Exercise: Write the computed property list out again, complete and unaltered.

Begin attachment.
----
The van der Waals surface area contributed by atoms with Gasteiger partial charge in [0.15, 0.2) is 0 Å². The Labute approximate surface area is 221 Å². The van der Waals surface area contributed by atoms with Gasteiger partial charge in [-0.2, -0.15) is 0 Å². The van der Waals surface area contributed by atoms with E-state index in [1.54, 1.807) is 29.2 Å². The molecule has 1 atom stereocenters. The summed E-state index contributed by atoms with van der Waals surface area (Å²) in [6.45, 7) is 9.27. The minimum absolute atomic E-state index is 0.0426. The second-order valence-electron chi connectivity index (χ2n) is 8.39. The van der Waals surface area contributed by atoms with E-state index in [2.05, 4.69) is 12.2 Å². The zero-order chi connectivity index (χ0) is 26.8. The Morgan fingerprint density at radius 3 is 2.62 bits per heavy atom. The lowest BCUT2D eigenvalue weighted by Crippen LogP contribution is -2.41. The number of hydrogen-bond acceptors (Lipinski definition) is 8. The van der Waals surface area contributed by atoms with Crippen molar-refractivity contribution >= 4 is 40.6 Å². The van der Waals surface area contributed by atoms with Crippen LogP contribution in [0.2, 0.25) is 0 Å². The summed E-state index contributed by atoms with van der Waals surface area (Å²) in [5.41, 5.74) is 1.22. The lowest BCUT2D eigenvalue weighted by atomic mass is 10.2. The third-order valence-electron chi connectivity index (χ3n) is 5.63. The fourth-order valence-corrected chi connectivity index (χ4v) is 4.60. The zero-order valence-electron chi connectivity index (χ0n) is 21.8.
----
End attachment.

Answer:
The van der Waals surface area contributed by atoms with Gasteiger partial charge in [0.15, 0.2) is 0 Å². The Labute approximate surface area is 221 Å². The van der Waals surface area contributed by atoms with Gasteiger partial charge in [-0.2, -0.15) is 0 Å². The van der Waals surface area contributed by atoms with E-state index in [1.54, 1.807) is 29.2 Å². The molecule has 1 atom stereocenters. The summed E-state index contributed by atoms with van der Waals surface area (Å²) in [6.45, 7) is 9.27. The minimum absolute atomic E-state index is 0.0426. The second-order valence-electron chi connectivity index (χ2n) is 8.39. The van der Waals surface area contributed by atoms with E-state index in [2.05, 4.69) is 12.2 Å². The zero-order chi connectivity index (χ0) is 26.8. The Morgan fingerprint density at radius 3 is 2.62 bits per heavy atom. The lowest BCUT2D eigenvalue weighted by Crippen LogP contribution is -2.41. The number of hydrogen-bond acceptors (Lipinski definition) is 8. The van der Waals surface area contributed by atoms with Crippen molar-refractivity contribution >= 4 is 40.6 Å². The van der Waals surface area contributed by atoms with Crippen LogP contribution in [0.2, 0.25) is 0 Å². The summed E-state index contributed by atoms with van der Waals surface area (Å²) in [5.41, 5.74) is 1.22. The lowest BCUT2D eigenvalue weighted by atomic mass is 10.2. The third-order valence-electron chi connectivity index (χ3n) is 5.63. The fourth-order valence-corrected chi connectivity index (χ4v) is 4.60. The zero-order valence-electron chi connectivity index (χ0n) is 21.8.